A - B - C - D - E - F - G - H - I - J - K - L - M - N - O - P - Q - R - S - T - U - V - W - X - Y - Z




Phra Mahathat Kaen Nakhon (พระมหาธาตุแก่นนคร)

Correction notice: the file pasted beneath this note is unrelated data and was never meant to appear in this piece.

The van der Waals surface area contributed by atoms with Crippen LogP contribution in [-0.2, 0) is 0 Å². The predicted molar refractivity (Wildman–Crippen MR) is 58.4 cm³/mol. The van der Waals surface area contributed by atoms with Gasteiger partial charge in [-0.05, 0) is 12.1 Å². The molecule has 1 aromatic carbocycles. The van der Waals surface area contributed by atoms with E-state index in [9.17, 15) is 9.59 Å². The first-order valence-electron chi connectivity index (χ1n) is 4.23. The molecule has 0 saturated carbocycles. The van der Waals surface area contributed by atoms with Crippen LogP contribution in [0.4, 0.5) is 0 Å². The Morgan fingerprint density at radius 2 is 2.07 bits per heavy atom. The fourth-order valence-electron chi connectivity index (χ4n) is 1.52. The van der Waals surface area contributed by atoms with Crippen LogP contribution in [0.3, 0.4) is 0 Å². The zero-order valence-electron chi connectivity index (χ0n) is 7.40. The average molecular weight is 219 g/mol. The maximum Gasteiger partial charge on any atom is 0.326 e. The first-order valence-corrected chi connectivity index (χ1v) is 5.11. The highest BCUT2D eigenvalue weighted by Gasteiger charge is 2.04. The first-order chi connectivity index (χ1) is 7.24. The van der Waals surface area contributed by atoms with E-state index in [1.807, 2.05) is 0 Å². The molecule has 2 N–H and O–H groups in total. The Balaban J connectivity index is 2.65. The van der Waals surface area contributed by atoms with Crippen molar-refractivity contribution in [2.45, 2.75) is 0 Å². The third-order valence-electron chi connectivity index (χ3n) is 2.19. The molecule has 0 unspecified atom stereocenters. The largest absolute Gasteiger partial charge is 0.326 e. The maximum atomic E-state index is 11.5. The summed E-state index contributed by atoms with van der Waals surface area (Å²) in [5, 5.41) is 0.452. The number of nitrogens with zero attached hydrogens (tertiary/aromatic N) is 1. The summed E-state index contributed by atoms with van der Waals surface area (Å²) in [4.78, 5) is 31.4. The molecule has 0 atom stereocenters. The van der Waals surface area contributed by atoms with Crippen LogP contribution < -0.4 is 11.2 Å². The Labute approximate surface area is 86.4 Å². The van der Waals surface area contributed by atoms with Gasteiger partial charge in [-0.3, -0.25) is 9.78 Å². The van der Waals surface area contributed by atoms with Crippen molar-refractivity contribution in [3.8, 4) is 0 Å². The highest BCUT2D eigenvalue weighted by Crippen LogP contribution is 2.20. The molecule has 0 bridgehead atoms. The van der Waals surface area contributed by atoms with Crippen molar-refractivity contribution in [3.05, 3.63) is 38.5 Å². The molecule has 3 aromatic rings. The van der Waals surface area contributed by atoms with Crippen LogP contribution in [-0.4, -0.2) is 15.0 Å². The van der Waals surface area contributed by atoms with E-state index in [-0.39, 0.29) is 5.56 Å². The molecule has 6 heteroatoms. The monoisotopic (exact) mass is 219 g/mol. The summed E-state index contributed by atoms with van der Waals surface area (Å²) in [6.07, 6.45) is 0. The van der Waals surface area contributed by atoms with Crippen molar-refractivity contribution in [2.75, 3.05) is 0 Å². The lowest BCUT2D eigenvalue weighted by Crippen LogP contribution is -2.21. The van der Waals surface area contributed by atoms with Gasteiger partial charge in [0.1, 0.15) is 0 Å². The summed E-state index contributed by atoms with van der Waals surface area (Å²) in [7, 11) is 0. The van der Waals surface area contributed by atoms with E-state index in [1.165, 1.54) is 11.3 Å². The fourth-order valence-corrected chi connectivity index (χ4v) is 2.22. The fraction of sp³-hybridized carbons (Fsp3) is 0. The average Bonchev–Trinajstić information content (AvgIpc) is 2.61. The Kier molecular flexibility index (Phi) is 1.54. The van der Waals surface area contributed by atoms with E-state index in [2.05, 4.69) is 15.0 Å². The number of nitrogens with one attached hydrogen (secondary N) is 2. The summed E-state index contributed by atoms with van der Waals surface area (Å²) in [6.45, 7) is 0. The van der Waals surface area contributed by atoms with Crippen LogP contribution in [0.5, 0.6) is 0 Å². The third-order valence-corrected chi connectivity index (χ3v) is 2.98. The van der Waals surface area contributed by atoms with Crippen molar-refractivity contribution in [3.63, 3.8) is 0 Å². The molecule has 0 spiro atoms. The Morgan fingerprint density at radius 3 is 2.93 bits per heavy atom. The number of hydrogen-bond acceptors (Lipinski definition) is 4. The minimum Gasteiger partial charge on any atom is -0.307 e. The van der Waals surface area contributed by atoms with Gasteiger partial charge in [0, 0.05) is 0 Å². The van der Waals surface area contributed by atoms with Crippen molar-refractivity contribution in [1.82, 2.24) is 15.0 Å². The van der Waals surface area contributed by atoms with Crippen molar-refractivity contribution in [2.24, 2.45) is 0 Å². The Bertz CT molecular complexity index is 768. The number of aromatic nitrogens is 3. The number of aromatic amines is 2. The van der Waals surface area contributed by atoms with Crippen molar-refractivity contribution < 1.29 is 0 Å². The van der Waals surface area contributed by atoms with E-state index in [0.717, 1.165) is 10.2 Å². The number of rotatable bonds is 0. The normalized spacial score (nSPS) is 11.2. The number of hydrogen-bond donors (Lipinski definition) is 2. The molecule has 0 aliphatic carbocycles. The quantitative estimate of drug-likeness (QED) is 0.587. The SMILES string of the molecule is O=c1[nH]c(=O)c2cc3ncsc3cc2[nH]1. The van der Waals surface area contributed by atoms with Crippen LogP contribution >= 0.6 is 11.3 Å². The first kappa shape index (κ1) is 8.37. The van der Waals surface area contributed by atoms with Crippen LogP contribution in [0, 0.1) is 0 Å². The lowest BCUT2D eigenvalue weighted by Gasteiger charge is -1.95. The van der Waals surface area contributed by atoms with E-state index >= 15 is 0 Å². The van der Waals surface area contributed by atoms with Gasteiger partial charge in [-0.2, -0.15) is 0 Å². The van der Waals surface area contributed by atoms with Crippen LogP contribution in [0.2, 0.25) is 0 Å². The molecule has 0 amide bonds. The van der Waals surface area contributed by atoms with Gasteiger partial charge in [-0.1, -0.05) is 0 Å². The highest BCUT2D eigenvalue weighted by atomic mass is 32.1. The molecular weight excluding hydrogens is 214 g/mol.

Thai. Name of a royal Buddhist temple on the southern edge of the city of Khon Kaen, which at its centre has a pyatthat-like, nine-storey tall stupa, with a square base of 50 by 50 meters and a height of 80 meters. Its design was inspired by that of edifices at the Shwedagon Pagoda (fig.) in Yangon, whilst the stupa’s curved shape, known as a catenary curve in physics, is chosen to resemble a flexible hanging fishing net. The stupa was inaugurated in 1996 AD, in order to celebrate the Bicentennial of Khon Kaen, as well as to commemorate the Golden Jubilee of King Rama IX's Accession to the Throne, an event symbolized in the dimensions of this edifice, i.e. whereas the 50th Anniversary is represented in the size of the square base, the nine-tired roof is representative of Rama IX as the ninth monarch of the Chakri Dynasty, as well as of the chattra, i.e. the nine-tired royal umbrella or parasol (fig.) used by the Thai monarch. The temple’s center of activity is the stupa’s ground floor, which houses a Phra Boromma Sahrihrikathat, i.e. a bone relic of the Buddha, which is kept in a butsabok (fig.), i.e. a shrine in the form of a small elaborate pavilion throne. Adjacent to this is a wax statue of Luang Pho Koon Kantigo (คูณ ขันติโก), the temple's former abbot. In the back of the stupa, behind the relic shrine, is a framed colour photo of this late senior monk holdings his pad yot or monastic fan of rank. In front of it lay some of his personal borikaan, i.e. permitted articles Buddhist monks may have for daily life, such as his alms bowl; his yahm, i.e. a cotton bag with a shoulder strap; and a set of folded monk's robes. Next to this stands his koht, i.e. a giant funeral urn that was used to store and transport his remains prior to cremation, as monks —akin to royalty— are out of respect not laid down in a coffin due to their elevated status. The inner walls on this floor feature murals depicting the history of Khon Kaen, depicting the arrival of the first settlers, as well as scenes of traditional Thai life. Along the northern wall is a table with 108 alms bowls, symbolizing the 108 auspicious signs or laksana of a buddha and also found on the foot soles and in footprints of the Buddha (fig.), in order for visitors to take part in a tradition known as tamboon sai baht (fig.), in which devotees offer 108 small coins, one in each alms bowl. Beside this is another table with the Buddha statues of the Phra prajam wan system (fig.), in which each day of the week corresponds with a certain pose of a Buddha image. The walkways around the stupa have large mosaics of animals, and on each of the four corners is a mondop-like edifice that contains a minor relic of the Buddha referred to as Phra Chunlathaat (พระจุลธาตุ). The stupa's wooden door and window panels have bas-relief carvings that depict mythological characters and scenes from the Ramakien and local folklore. Whereas the stupa's upper floors all have one or more halls used for assembly purposes or equipped as museums with various objects of interest, the top and ninth floor has yet another relic that the temple received from Myanmar and that is here also kept in a butsabok-like shrine. In the garden in front of the stupa is a statue of a sauropod dinosaur with a youngster, which refers to the fact that that dinosaur fossils were found in Khon Kaen's Phu Wiang (ภูเวียง) District. The temple is generally referred to by the name of its relics but it predates the stupa and is in it own right known as Wat Nong Waeng (วัดหนองแวง). Also transliterated Phra Mahathaat Gaen Nakhon. WATCH VIDEO.